In response to last year’s dismissal of money laundering charges involving bitcoins, legislators in Florida are now considering a bill that would add digital currencies to the state’s anti-money laundering law.
The proposed law was crafted by Miami-Dade cybercrime prosecutors after a judge threw out the money laundering charges against Michell Espinoza, a Miami Beach man who was accused of selling $1,500 worth of bitcoins via bitcoin exchange site LocalBitcoins.com to undercover detectives who told him they wanted to use the digital currency to buy stolen credit card numbers.
Miami-Dade Circuit Judge Teresa Mary Pooler dismissed the charges against Espinoza on grounds that bitcoin could not be considered “money” as defined in state law.
Now, state prosecutors and lawmakers want to add teeth to the state’s current Money Laundering Act by adding the words “virtual currency” to the language used to define “monetary instruments.” In the proposal, virtual currency is defined as any “medium of exchange in electronic or digital format that is not a coin or currency of the United States or any other country.”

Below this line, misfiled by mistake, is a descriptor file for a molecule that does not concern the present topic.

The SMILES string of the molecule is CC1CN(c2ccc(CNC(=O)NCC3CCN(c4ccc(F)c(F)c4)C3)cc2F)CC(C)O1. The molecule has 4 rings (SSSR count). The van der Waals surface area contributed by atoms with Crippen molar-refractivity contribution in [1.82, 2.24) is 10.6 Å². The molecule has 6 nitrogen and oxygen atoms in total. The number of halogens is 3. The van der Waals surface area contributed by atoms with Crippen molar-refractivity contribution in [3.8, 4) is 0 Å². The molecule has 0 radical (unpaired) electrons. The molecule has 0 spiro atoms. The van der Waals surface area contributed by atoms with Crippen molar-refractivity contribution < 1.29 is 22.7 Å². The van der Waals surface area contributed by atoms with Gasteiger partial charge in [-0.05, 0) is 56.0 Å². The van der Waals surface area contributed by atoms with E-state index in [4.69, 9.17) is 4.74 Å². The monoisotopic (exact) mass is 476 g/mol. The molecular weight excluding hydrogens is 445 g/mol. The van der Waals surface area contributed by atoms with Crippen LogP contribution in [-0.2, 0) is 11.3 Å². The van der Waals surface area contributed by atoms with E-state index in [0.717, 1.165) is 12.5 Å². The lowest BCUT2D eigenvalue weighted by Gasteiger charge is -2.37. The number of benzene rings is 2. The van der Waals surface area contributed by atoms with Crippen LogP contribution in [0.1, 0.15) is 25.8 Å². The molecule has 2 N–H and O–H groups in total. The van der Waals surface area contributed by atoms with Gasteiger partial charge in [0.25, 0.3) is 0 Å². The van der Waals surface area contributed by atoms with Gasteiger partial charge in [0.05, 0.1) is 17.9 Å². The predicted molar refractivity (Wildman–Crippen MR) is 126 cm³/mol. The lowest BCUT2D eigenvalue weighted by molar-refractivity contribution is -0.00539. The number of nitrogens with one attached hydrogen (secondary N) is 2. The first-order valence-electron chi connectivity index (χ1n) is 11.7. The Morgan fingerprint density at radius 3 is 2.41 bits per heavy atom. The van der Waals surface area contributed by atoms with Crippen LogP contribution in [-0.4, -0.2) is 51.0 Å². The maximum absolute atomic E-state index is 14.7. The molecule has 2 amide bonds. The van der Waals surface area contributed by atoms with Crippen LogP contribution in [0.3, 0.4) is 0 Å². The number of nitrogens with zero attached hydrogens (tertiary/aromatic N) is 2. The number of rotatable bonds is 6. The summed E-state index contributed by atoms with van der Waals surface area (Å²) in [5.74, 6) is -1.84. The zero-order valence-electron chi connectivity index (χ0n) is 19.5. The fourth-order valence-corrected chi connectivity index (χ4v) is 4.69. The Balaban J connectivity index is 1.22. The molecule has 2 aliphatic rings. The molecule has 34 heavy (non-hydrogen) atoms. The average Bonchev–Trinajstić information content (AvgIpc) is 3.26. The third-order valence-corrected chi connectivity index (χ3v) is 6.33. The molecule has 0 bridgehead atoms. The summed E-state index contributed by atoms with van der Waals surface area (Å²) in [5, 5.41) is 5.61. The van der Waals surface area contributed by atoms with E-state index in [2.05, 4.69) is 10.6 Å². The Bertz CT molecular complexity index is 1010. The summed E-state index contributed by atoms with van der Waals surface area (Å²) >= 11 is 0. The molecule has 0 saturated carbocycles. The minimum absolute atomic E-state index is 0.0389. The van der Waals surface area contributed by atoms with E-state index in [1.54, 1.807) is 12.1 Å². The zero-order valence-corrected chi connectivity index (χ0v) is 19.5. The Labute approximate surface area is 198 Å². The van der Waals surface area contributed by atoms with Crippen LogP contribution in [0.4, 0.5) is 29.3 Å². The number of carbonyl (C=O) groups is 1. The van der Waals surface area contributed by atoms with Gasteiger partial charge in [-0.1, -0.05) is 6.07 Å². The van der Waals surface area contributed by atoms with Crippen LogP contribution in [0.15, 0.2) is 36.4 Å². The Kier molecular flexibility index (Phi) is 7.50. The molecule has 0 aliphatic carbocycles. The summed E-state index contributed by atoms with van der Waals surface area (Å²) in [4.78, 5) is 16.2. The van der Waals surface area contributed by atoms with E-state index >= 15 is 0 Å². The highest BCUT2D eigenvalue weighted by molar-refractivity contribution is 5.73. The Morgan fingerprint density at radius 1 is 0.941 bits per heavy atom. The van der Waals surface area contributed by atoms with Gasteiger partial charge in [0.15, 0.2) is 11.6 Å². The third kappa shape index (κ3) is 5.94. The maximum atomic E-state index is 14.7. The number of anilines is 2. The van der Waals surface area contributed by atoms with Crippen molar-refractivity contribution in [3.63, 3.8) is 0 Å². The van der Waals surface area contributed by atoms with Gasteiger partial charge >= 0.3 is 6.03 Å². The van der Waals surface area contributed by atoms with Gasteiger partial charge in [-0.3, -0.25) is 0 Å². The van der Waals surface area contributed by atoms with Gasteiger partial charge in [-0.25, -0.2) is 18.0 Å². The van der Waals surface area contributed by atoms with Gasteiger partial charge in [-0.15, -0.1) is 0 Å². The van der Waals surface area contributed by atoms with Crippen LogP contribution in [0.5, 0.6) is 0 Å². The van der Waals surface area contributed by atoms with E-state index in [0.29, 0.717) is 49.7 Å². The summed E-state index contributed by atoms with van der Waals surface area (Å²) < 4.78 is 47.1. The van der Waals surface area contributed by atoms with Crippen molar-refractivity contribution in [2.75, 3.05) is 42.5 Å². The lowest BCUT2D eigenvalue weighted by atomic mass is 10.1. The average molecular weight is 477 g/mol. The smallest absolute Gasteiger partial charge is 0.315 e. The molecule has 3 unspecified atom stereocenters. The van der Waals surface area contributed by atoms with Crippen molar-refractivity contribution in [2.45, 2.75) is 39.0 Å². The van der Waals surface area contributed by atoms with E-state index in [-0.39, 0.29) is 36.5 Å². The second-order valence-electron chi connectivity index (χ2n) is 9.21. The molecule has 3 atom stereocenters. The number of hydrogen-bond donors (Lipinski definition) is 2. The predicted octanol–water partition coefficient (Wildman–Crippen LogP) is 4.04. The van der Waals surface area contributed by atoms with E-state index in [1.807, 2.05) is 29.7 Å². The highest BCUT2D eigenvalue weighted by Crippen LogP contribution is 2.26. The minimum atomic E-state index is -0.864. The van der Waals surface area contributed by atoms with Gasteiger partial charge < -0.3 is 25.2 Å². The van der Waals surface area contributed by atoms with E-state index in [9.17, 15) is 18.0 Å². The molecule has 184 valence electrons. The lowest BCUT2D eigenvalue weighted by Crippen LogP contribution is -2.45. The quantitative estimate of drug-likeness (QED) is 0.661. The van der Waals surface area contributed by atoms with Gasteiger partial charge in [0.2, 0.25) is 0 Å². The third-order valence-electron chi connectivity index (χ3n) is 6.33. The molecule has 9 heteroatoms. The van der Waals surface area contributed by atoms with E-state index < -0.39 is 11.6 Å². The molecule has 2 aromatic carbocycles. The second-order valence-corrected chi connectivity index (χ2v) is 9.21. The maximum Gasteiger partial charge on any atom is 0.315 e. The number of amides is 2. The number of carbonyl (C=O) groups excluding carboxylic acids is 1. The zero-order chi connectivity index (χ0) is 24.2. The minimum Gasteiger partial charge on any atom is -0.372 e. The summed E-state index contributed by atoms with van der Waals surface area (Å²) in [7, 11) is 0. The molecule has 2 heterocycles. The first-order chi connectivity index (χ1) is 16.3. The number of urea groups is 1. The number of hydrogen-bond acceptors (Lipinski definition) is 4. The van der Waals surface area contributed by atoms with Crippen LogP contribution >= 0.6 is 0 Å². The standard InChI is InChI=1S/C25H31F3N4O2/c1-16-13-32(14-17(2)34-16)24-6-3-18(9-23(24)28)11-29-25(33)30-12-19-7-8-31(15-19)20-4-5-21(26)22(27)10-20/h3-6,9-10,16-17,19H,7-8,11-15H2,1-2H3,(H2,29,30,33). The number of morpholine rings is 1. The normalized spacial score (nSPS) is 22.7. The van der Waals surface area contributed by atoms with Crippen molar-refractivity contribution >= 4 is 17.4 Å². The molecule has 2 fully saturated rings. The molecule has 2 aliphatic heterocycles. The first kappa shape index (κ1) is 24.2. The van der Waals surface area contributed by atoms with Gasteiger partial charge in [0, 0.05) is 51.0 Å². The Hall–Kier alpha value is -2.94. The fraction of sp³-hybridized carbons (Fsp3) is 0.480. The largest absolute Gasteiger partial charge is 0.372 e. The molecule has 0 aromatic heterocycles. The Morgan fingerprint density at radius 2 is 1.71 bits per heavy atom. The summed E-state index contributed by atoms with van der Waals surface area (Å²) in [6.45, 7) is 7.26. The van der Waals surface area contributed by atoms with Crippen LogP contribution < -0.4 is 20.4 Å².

The bill is currency being considered at the ongoing annual legislative session, according to Miami-Dade State Attorney Katherine Fernandez Rundle.
“This legislation makes sure that traffickers and fraudsters can no longer try to use internet-based currencies to hide and move their ill-gotten gains,” Rundle said in a statement, according to the Miami Herald.
Bitcoin enthusiasts, however, fear that the law—once passed—will undermine digital currency.
Barry University economics professor Charles Evans, who, incidentally, told the court that bitcoin isn’t real money during Espinoza’s trial, said the draft law sends a message that financial innovation is not welcome in Florida.
“No doubt, officials in China, Europe, Russia, Texas and other places where bitcoin is welcome will be pleased,” Evans told Miami Herald’s David Ovalle.
A House version of the bill, sponsored by Miami Rep. Jose Felix Diaz, already sailed through an appropriations committee last week, while the Senate version is up for voting in an appropriations committee after passing two sub-committees.
Current bitcoin price
The price of bitcoin is up at $1,245 during Monday morning’s trading.